Certain refrigerators have ice and water dispenser buttons, or levers, that you press to dispense ice and water from the refrigerator door without having to open the refrigerator. If a dispenser button becomes stuck, it can cause the refrigerator to continuously dispense ice and water, or to dispense neither, depending on the button issue. Additionally, most refrigerators have a light button that pops out to turn on the light when you open the refrigerator door and goes in to shut off the light when the door closes. Occasionally, this button can stick, too. Before you contact a refrigerator repair technician to address a sticking dispenser button (or lever) problem, see whether or not you can identify the problem and fix it yourself.
How to Stop Ice and Water From Dispensing
A stuck dispenser button can dole out ice and water nonstop, quickly becoming a major kitchen disaster. You must act fast. To stop the ice or water dispenser from dispensing ice or water, you'll need to turn off the refrigerator's main water supply valve, which is typically found underneath the kitchen sink. If it's not below the sink, you'll probably find it in the crawl space or basement. Look for a cold water line that has a 1/4-inch copper pipe connected to it. In the middle of the line and pipe should be a saddle valve with a post and a wire threaded through it. Turn the saddle valve counterclockwise to close the valve. This should stop ice and water from dispensing, so you can troubleshoot the button problem without incurring an icy or watery mess.
Quick Button Reset
Sometimes an ice or water dispenser button can stick if it's jammed or pressed too hard. If pressing the button again doesn't release it, unplug your refrigerator. Wait about 5 to 10 minutes, then plug the appliance back in. Occasionally, a temporary power outage is enough to reset your refrigerator and unstick its dispenser buttons.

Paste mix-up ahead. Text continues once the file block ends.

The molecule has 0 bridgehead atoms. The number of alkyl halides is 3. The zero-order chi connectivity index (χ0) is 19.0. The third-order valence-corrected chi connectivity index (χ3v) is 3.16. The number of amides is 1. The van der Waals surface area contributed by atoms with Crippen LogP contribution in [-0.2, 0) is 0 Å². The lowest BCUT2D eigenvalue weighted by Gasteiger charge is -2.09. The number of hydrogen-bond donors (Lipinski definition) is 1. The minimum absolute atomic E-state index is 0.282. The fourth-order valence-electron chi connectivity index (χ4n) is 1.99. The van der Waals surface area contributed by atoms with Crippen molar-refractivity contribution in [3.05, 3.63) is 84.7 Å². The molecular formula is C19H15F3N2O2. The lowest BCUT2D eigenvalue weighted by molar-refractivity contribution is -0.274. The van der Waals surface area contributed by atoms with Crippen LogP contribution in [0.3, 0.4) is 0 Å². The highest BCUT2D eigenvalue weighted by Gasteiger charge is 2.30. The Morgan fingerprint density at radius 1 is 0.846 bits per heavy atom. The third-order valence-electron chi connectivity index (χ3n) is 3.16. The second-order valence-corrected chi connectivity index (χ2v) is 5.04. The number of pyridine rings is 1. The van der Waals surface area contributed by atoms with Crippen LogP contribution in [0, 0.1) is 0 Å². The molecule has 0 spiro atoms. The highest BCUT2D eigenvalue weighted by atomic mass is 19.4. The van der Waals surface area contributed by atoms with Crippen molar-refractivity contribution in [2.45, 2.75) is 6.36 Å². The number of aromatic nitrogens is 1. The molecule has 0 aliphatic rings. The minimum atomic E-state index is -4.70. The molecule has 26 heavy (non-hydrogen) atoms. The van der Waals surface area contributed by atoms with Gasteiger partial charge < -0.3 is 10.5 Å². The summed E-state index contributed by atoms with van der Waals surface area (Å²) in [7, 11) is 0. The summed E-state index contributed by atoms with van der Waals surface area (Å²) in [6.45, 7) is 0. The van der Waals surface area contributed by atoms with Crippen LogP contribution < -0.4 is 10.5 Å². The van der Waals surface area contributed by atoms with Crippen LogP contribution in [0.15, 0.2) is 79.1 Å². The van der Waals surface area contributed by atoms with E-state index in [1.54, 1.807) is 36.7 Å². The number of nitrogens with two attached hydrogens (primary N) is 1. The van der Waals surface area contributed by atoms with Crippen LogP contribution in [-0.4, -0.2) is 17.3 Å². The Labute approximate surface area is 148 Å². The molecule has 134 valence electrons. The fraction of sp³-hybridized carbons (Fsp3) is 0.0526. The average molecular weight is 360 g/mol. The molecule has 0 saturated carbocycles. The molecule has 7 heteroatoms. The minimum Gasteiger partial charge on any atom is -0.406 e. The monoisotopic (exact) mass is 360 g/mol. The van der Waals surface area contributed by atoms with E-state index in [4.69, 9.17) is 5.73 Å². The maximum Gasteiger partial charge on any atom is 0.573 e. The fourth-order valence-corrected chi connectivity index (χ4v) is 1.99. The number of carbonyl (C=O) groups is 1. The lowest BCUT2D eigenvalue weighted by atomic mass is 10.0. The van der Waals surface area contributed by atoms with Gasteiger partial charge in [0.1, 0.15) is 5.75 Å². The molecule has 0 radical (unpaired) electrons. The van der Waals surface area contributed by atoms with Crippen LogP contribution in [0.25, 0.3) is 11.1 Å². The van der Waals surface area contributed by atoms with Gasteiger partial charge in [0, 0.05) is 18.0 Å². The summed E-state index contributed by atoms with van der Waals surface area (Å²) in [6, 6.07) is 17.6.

Door Isn't Closed
A dispenser button might appear stuck and not release ice or water if the refrigerator's door is open. The door must be closed for the dispensers to work on most refrigerators.
Activated Locking Feature
Some refrigerator models with ice and water dispenser buttons have a locking mechanism, according to Whirlpool. If the locking mechanism is used, the dispenser button won't work and may seem as though it's stuck. Go to the front cover of your refrigerator to find the locking mechanism on most refrigerators that have it, and press "Unlock" to restore the dispenser button's controls.
Behind each ice and water dispenser button are several electrical wires that send signals to various components telling them when to open and close or operate otherwise to perform a specific function, such as dispense ice or water. Over time from normal use, a wire can fray or loosen and cause the button to stick when you press it. Contact a refrigerator repair technician to evaluate the control board wiring on your refrigerator, which regulates the dispenser buttons. If the technician discovers that a wire is faulty, he can repair it for you.
Stuck Light Button
If the refrigerator light doesn't come on when you open the door, the refrigerator light button may be stuck. Inspect the button to verify that it's in the closed position -- level with the refrigerator wall. Locate the small lip on the outside of the switch and carefully pull it to release the button. KitchenAid recommends that you operate the switch manually several times, both pressing and releasing it, which should prevent it from sticking again.
If the water dispenser is dripping water constantly, it might not be because the button is stuck. It might instead be that there's a problem with the water valve that supplies water to the dispenser. Contact the manufacturer of your refrigerator to schedule a service appointment. The valve might be cracked or not connected properly. However, if only a few drops of water leak from the water dispenser immediately after you've pressed the dispenser button, it usually just means there's a slight lag in the overall system and is generally normal. You can eliminate the lag by running the water dispenser for at least two minutes consecutively to release air in the water valve that has likely attributed to the system lag.
Christie Gross has been writing since 1998. Her work writing public policy platforms for elected officials nationwide has been featured in national and local newspapers under various client pen names. Gross has a Bachelor of Arts in English and political science, as well as a Master of Public Administration from the University of Delaware.